COVID-19 significantly promoted financial inclusion. However, the World Bank reports that more than 1.4 billion adults worldwide remain unbanked. This is due to the presence of a level of inequality in accessing financial services now more than ever.

Why does it feel like the efforts are not paying off when banks worldwide actively work towards digital financial inclusion to help redress socio-economic challenges and ultimately accelerate economic development? You’re not wrong.

Let’s delve into understanding this better.

Despite having digital financial inclusion policies and practices in place, a whopping 44% of adults in developing countries do not have access to financial services. In the nations that have implemented mobile financial services, mobile money interoperability, native connection, human capital development, and the digitization of public services, there is no lack of challenges or barriers.

What this reveals about digital financial inclusion in underdeveloped economies is that, while being completely transparent about how it contributes to regional development, there are definite obstacles to enabling or supporting the same.

What are these barriers to digital financial inclusion we keep talking about?

To understand these barriers precisely, we need to be thorough about what financial inclusion aims at. The World Bank defines digital financial inclusion as the “deployment of cost-saving digital means to reach currently financially excluded and underserved populations with a range of formal financial services suited to their needs that are responsibly delivered at a cost affordable to customers and sustainable for providers”.

Financial inclusion benefits economies by positively influencing economic growth and reducing income inequality. Understanding that financial inclusion is not automatically driven purely by technological innovation is crucial. It would require purposeful collaboration between banks and third-party digital banking solution providers to bridge the gap.

But what is this gap exactly, and how does one go about eradicating it?

The challenge most commonly faced by banks in developing economies is the problem of reach. Either people are in areas that have weak or unreliable signals. Or their lack of financial literacy acts as a hindrance.

However, despite having internet access, some customers are hesitant to use digital financial services because their banking platforms lack easy-to-use UIs and poor user journeys. And people also worry about hacking, breaches of personal information, fraud, and hazardous access due to their ‘fear of the unknown’.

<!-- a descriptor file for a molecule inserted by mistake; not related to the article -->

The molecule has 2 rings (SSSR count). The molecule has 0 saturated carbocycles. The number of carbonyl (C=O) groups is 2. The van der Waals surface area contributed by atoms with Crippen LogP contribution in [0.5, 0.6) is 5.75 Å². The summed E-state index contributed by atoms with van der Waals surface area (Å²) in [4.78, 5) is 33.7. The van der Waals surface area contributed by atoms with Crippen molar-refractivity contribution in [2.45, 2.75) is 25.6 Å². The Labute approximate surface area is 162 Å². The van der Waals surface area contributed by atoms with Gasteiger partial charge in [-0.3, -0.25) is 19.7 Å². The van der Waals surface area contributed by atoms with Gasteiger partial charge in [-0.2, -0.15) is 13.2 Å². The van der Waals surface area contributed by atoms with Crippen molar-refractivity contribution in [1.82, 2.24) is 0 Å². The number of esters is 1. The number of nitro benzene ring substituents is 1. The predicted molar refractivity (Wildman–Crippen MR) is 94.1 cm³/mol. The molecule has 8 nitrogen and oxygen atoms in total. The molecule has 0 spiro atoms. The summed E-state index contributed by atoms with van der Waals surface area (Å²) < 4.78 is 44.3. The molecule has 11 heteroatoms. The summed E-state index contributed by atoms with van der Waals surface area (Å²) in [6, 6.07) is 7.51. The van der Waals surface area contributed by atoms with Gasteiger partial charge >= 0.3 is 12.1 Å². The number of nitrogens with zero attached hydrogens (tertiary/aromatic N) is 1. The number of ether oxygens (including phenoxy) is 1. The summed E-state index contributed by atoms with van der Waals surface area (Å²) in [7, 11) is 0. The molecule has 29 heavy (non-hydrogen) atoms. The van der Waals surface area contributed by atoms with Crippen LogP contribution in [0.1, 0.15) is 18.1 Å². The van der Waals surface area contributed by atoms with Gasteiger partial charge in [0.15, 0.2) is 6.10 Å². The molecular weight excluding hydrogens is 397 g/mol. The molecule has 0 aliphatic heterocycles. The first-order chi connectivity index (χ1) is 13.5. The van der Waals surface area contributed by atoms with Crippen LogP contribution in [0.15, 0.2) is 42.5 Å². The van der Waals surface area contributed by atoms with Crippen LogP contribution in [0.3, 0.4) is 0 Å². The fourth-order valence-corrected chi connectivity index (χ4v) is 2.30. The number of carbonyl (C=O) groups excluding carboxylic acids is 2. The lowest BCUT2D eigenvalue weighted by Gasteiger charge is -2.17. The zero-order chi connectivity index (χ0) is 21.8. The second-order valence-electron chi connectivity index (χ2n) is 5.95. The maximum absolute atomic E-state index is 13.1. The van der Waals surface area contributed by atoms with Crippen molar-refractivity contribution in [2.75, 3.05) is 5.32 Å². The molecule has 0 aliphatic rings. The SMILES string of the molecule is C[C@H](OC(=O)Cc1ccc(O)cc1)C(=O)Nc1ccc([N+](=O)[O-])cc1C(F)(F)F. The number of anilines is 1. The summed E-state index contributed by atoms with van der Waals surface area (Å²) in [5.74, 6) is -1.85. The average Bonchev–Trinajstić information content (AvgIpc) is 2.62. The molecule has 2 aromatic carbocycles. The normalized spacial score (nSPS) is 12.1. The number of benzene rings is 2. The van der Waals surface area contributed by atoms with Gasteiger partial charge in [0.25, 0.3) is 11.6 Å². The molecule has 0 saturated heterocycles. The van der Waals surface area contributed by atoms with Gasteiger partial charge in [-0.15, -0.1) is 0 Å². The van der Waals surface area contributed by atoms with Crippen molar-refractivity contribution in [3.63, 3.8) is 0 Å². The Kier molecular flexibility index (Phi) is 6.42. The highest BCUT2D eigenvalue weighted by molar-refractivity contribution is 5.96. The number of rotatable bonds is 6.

Digital banking applications do not address those in rural economies, or at least they are not trying enough. It is true that these areas consist of people with low levels of digital literacy and financial skills. But it’s about time that banks start countering this by using digital technologies.

As consumer challenges and risks to digital financial services increase, there is a pressing need to address and mitigate them to further digital financial inclusion by adopting digital technologies.

How can Clayfin help?

Now, here’s the thing: We understand that policies are tricky to influence while still being highly democratic. But what is a ‘right now’ fix that addresses barriers that are stopping you from achieving financial inclusion?

This is where our expertise comes in. Clayfin has been helping young and established banks deliver seamless customer experiences by providing cutting-edge digital banking solutions that makes banking an easy task for your end users. Our interface is understandable to say the least, which enables people from different age groups to go from one page to another seamlessly. We proudly craft hyper-personalised banking journeys that allow customers, even from low financial literacy backgrounds, to own and operate a digital banking account proudly.

From a single mother in India to a startup business in a remote region of Nepal, financial inclusion is made possible when everyone gets a reliable banking experience that goes the extra mile. And Clayfin is your partner!

We have been helping banks take their digital transformation to the next level for years. In Bangladesh, we enabled one of the leading banks to unlock interoperability by building a digital wallet. We delivered API-based solutions for a growing bank in Kuwait to help transform their offerings.

Now, the choice is yours to make. You could either take solace in the fact that we have a long way to go before we achieve complete digital financial inclusion. Or we could take action and collaborate with industry experts to take you a step closer to financial inclusion.

Let’s connect.

Pasupati Khanal

Pasupati (Pasu) is a sales leader with more than 17 years of experience in the IT Industry. He has extensive experience across various facets of sales planning and execution. He has been associated with companies like Cisco and Oracle in various sales and account management roles. At Clayfin, he spearheads sales for APAC and manages relationships with some of our biggest clients. Apart from work he likes to explore new places, and plays amature football to stay fit

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